Considering I’ve been writing on the topic of feminism so much recently, I figure I should probably talk more about what feminism actually is! So I’ve compiled several posts into a “Feminism 101” category, as a general overview of what feminism is. Here’s what you can expect:
Now let’s get started!
Feminism is about equality between the genders.
It is not about female supremacy. If it was, feminists would be no better than your average misogynistic male — except that they don’t have the support of our entire society, since of course society does (right now) favour men over women.
Here’s a dictionary definition from Merriam-Webster, just to keep it simple:
- the theory of the political, economic, and social equality of the sexes
- organized activity on behalf of women’s rights and interests
While it says “women’s rights,” it also says “equality of the sexes.”
That means that feminism acknowledges that women have had the shorter end of the stick for a while now, but the general goal is actually just equality.
This means that feminism isn’t “MEN SUCK! WOMEN ROCK!” like a lot of people think.
Feminists are not a bunch of angry women with no reason. If they’re angry, they do have a reason: society is stacked against women after all.
It’s easy for feminists to become defensive — I mean, look how long it took to get where we are now! Women have been fighting for ages against people who tried to shut them down. Of course they’re angry!
Some feminists might place their anger on men, but man-hating is not what feminism is about. It’s about changing how society treats both and women, so that we have equal treatment. Because it’s true — feminism actually ends up helping men while it strives to get women on the same playing field.
Not sure if you’re a feminist? Let me help you.
- If you think men and women should be equal in any way, or that all genders should be equal, you are a feminist.
- If you think everyone should be able to vote, regardless of gender, you are a feminist.
- If you think everyone should be paid based on their ability to do the job, and not their gender, you are a feminist.
- If you think male survivors of rape should be treated just as seriously as female survivors, you are a feminist.
- If you think that gender roles are constricting, for any gender, you are feminist.
- If you think men and women are equally capable, you are a feminist.
So, basically, if you believe in equality regardless of gender, you’re feminist.
Want a little more info about what feminism is? Download my mini-ebook below:
“But why is called feminism, then, with fem at the root? That’s not about equality, it’s about women’s rights.”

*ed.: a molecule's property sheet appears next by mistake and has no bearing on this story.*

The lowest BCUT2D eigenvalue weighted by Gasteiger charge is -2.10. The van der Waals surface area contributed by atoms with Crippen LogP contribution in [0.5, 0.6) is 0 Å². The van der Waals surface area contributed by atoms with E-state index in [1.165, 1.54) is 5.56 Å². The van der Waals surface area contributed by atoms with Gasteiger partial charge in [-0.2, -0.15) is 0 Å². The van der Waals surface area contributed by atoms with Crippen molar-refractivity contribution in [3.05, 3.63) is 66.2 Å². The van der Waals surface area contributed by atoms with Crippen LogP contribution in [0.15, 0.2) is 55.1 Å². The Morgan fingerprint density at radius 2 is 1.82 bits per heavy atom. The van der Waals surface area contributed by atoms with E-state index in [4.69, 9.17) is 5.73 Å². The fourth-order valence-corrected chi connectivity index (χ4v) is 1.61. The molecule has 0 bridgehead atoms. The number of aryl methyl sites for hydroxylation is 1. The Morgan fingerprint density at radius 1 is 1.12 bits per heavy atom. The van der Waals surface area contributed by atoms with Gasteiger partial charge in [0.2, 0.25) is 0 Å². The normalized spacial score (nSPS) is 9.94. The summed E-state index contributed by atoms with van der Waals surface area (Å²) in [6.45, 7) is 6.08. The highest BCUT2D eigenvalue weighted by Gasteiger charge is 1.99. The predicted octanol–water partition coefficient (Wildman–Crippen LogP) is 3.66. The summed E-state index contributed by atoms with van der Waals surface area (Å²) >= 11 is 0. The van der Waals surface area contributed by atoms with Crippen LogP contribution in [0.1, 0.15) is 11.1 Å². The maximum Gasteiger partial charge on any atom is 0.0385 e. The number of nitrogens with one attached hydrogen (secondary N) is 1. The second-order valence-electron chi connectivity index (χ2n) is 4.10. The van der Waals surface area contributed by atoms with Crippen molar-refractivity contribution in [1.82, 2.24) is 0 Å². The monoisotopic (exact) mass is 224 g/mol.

It’s because feminism did start from women’s rights. It started back in the day when women fought for a right to vote, for the right to own land, and for the right to work. Society has been discriminating women for decades (centuries?). Feminism’s roots are in women fighting for equality. That’s why it’s called feminism.
But nowadays, there is a focus on more than just women’s rights.
It’s not that it’s no longer about women’s rights, as there are lots of ways that women are unfortunately still treated unfairly, but the general emphasis is now equality for all, no matter a person’s gender identity, sexuality, race, ethnicity, or background. There has been a lot of awareness raised about men’s societal disadvantages as well — for example, the pressure to be masculine is similar to the pressure on women to be feminine. Men can be objectified like women can. The difference is that men are not systematically discriminated against within our society, in fact oftentimes men are insulted by calling them feminine (“You throw like a girl!” “Don’t be a pussy!”) but even so, feminism strives for equality in general, for all genders — not just men and women.
(But if it was just about women, would that really be so bad? Considering how hard women have had to work just to get to where we are now…)
If your experience with feminism is angry women yelling at you about how unfair their life is, you haven’t quite experienced what feminism is about.
That isn’t to say that all feminists don’t get angry, or that they don’t think that women experience unfairness. Just that it’s not about beating down on men. It’s about equality.
So, yes, I may write a lot about how feminism affects my life, and me personally, which means I’m talking a lot about women and feminism. But I’m not going against men. When I’m angry at men, I’m angry at the men who are doing whatever it is that’s frustrating me — for example, the man who catcalled me, and the men who would not take no for an answer last weekend and Thanksgiving weekend.
No, I’m not angry at all men.
I’m angry at the systematic way that society supports the sexualization of women, and the “she was asking for it” view of rape survivors. I’m angry that society is fine with making fun of stay-at-home-dads, or little boys who want to play with dolls. I can’t stand that I can expect to be paid less than my male counterparts, despite my equal qualifications. It frustrates me that dads who might be the better choice for custody lose their child because of a bias in the system towards women. I hate that the words of choice in this discussion are “man” and “woman” and that there is no gender-neutral pronoun in our language.
Join the movement for equality! Download my mini ebook to learn more.
Yes, there is discrimination against all genders.
Feminism strives to get rid of that discrimination.
Indeed, women have different difficulties than men, and since it has been ingrained in our society’s culture for so long that women are inferior to men, they are definitely discriminated in ways that place men in a higher position of privilege than women — even with the struggles that they experience. There are holes in the system that provide these difficulties, but the system as a whole is against women and any other gender that isn’t “male.”
This is why I’m a feminist.